I'd like to emphasize the sustainability standards that these growers adhere to, which is summarized in the Demeter USA Farm Standard:
"The heart of a Biodynamic farm's fertility system is the sequestering and recycling of carbon....the integration of animal agriculture also assists in reducing petrochemical inputs compared to conventional agricultural practices. These factors, in addition to Biodynamic farming's focus on soil health, water quality, and biodiversity combine to make it one of the highest paradigms of sustainable agriculture."

I hope that the Sonoma Certified Sustainable movement, the Sonoma Farm Bureau, and the Sonoma Winegrowers would be looking out for the interests of both Biodynamic vineyards and wineries and those of Sonoma's organic growers in the county as much as any other grower they serve.  In a recent county crop report, organic wine grapes in Sonoma were valued at $13.6 million, ahead of the entire organic dairy industry in the county. 

Their contribution is 2.5 times as much as all the organic fruits and nuts grown.

It's also more revenue and crop value than all of the vegetables - organic or conventional - grown in 2015 in Sonoma County. And it's 300% more than all of the apples grown in the county.

2015 Crop Report

Ideally we would become a state where more than 2 percent of the vineyards are certified organic (better for kids' health) and where every farmer is farming regeneratively (better for climate change and health). Where childhood cancer rates, autism, ADHD, Parkinson's, and other diseases that come from using toxic substances in growing grapes are eradicated, not increasing, as they are today.

(More on that soon: I'll be publishing an interview with Dr. Michelle Perro, Petaluma pediatrician on her new book, What's Making Our Kids Sick? and talking about what pediatricians are concerned about in vineyard chemicals).

Perhaps it's a good moment to wish "Happy Climate Action Summit Week" to all the farms who are on the path - at different stages and in different ways perhaps, but on the path - to farming sustainably. We're all supporting California's pioneering work in building regenerative and resilient systems. And we know that's healthy for all of us.

Tuesday, September 11, 2018

Wine & Spirits Top 100: The Organic Among Them

This year's Wine & Spirits Top 100 awards were announced. Of all the trade tastings throughout the year, this tasting is my favorite, as it really does have the best wines - and from a wide variety of regions, styles and producers.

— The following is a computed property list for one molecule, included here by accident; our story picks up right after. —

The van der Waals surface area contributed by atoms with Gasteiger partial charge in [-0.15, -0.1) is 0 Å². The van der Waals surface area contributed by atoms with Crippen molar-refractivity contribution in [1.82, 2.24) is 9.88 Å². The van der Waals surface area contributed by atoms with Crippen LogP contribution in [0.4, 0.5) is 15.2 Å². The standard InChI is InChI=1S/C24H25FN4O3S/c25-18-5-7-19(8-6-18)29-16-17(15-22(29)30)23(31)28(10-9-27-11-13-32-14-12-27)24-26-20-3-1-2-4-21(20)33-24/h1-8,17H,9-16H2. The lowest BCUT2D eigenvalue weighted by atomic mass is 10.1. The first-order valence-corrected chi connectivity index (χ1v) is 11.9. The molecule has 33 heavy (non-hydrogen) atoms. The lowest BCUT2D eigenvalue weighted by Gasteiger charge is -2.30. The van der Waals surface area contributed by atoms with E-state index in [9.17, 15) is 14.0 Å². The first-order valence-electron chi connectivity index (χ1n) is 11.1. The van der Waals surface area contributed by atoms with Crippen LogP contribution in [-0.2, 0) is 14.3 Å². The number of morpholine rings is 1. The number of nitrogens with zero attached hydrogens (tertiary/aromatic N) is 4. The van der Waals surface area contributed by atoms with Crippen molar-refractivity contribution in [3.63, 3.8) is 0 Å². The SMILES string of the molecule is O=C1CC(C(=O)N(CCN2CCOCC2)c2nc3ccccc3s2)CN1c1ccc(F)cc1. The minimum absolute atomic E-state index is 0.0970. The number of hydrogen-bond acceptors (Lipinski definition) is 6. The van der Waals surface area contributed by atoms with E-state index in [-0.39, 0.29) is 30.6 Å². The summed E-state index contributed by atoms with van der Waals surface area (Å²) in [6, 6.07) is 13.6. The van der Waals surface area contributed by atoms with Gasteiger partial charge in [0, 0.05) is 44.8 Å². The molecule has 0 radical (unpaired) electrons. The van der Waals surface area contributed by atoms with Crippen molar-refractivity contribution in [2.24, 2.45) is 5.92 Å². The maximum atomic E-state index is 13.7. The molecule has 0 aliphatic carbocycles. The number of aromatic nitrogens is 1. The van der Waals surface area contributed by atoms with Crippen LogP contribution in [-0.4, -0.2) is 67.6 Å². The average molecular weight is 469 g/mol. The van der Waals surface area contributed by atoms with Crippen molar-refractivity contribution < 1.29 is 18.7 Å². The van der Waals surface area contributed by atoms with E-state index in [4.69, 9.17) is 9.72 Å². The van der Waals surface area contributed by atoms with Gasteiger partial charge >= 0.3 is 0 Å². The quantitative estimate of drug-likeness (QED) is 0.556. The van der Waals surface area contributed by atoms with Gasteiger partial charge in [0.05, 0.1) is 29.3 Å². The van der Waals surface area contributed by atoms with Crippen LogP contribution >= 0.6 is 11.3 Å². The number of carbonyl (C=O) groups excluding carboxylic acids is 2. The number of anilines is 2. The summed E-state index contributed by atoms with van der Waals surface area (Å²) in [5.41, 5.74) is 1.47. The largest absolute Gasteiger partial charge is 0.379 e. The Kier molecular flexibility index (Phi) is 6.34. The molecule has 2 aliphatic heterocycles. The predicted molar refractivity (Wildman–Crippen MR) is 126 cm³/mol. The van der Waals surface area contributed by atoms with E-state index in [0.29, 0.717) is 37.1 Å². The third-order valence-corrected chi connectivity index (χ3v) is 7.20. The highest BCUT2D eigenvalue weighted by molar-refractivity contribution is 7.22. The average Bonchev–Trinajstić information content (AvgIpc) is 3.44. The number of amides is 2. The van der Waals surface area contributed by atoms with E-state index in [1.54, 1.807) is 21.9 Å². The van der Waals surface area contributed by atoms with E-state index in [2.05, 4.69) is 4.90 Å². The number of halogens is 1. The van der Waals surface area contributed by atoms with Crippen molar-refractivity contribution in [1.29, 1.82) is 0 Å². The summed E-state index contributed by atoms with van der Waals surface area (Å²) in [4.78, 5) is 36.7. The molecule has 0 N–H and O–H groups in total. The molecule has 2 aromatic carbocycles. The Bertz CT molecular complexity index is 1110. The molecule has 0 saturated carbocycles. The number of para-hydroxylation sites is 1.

This year, there were 35 U.S. wineries and of those, 9 make some or all of their wines from certified organic vines.


Big Basin Vineyards (organic estate)
Donkey & Goat (one BD grower)
Heitz Cellars (some of its estate is organic)
King Estate (some of its estate single vineyard wines are from BD vines)
Matthiason (its estate is now organic)
Radio Coteau (on the path to BD certification)
Raymond Vineyards (some of their Napa wines are from BD vines)
Roederer Estate (has some organic vines, but no single wine made from them)
Storybook Mountain (100% estate and 100% organic grapes


There are probably more from abroad, but these are the ones I know of that farm organically or biodynamically:

Felton Road (New Zealand)
Domaine Zind-Humbrecht (France/Alsace)
Domaine Sigalas (Greece/Santorini)
Gulfi (Italy)

Grab your ticket here.

DPR Webcast Next Week: Environmental Justice and Pesticide Safety

The Department of Pesticide Regulation is sponsoring a lunch and learn talk next Tuesday that will also be online for remote attendees to participate via an online stream.

Featured are:

• Nayamin Martinez, MPH, Director of the Central California Environmental Justice Network, who will talk about the IVAN online reporting system for pesticide-related incidents; bilingual farmworker advocacy and outreach; and communicating pesticide safety information at the local level.

• Martha Sanchez, DPR's Environmental Justice Liaison, who will discuss DPR's Environmental Justice Program; using pesticide illness data to focus outreach efforts; multilingual pesticide safety outreach (urban and rural communities); and working with county partners.

See the session agenda here.

Here's the webcast link.

Monday, September 10, 2018

Sonoma Ecology and Biochar Experts Appear in Dirt Rich at Green Film Festival

David Morell of the Sonoma Ecology Center, Josiah Hunt of Pacific Biochar,
unnamed participant (sorry), and director Marcelina Cravat
Sonoma was well represented at the Green Film Festival in San Francisco on Sunday.